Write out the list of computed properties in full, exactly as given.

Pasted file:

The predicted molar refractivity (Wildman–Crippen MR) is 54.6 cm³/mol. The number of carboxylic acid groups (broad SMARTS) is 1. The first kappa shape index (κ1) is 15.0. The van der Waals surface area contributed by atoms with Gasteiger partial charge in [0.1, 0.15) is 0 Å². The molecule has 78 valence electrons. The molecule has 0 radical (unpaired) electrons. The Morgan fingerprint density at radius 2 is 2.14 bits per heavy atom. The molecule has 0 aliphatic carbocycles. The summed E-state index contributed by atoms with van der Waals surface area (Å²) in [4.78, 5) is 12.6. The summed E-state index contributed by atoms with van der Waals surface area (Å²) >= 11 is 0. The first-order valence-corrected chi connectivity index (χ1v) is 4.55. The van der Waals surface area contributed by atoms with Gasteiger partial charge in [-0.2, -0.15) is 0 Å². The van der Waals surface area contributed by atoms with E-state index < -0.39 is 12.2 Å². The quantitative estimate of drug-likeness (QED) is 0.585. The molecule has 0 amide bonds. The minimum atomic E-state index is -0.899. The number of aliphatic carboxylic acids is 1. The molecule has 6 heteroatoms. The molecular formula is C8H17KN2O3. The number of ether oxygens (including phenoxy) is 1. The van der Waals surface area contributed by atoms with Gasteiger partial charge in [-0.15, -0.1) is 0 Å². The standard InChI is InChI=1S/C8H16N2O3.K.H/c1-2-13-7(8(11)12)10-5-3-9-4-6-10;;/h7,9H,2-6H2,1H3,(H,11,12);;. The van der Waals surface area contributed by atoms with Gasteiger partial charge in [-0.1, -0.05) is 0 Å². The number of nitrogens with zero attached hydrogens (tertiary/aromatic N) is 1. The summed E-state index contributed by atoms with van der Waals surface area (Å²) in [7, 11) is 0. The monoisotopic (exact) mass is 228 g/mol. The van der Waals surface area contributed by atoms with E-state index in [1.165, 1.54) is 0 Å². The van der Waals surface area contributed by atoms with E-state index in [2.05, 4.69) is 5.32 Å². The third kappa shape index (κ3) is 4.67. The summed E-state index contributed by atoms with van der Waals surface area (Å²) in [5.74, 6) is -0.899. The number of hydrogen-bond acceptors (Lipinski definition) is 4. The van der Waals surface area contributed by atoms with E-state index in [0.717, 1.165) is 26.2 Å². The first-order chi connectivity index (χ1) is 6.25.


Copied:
The predicted molar refractivity (Wildman–Crippen MR) is 54.6 cm³/mol. The number of carboxylic acid groups (broad SMARTS) is 1. The first kappa shape index (κ1) is 15.0. The van der Waals surface area contributed by atoms with Gasteiger partial charge in [0.1, 0.15) is 0 Å². The molecule has 78 valence electrons. The molecule has 0 radical (unpaired) electrons. The Morgan fingerprint density at radius 2 is 2.14 bits per heavy atom. The molecule has 0 aliphatic carbocycles. The summed E-state index contributed by atoms with van der Waals surface area (Å²) in [4.78, 5) is 12.6. The summed E-state index contributed by atoms with van der Waals surface area (Å²) >= 11 is 0. The first-order valence-corrected chi connectivity index (χ1v) is 4.55. The van der Waals surface area contributed by atoms with Gasteiger partial charge in [-0.2, -0.15) is 0 Å². The van der Waals surface area contributed by atoms with E-state index < -0.39 is 12.2 Å². The quantitative estimate of drug-likeness (QED) is 0.585. The molecule has 0 amide bonds. The minimum atomic E-state index is -0.899. The number of aliphatic carboxylic acids is 1. The molecule has 6 heteroatoms. The molecular formula is C8H17KN2O3. The number of ether oxygens (including phenoxy) is 1. The van der Waals surface area contributed by atoms with Gasteiger partial charge in [-0.15, -0.1) is 0 Å². The standard InChI is InChI=1S/C8H16N2O3.K.H/c1-2-13-7(8(11)12)10-5-3-9-4-6-10;;/h7,9H,2-6H2,1H3,(H,11,12);;. The van der Waals surface area contributed by atoms with Gasteiger partial charge in [-0.1, -0.05) is 0 Å². The number of nitrogens with zero attached hydrogens (tertiary/aromatic N) is 1. The summed E-state index contributed by atoms with van der Waals surface area (Å²) in [7, 11) is 0. The monoisotopic (exact) mass is 228 g/mol. The van der Waals surface area contributed by atoms with E-state index in [1.165, 1.54) is 0 Å². The van der Waals surface area contributed by atoms with E-state index in [2.05, 4.69) is 5.32 Å². The third kappa shape index (κ3) is 4.67. The summed E-state index contributed by atoms with van der Waals surface area (Å²) in [5.74, 6) is -0.899. The number of hydrogen-bond acceptors (Lipinski definition) is 4. The van der Waals surface area contributed by atoms with E-state index in [0.717, 1.165) is 26.2 Å². The first-order chi connectivity index (χ1) is 6.25.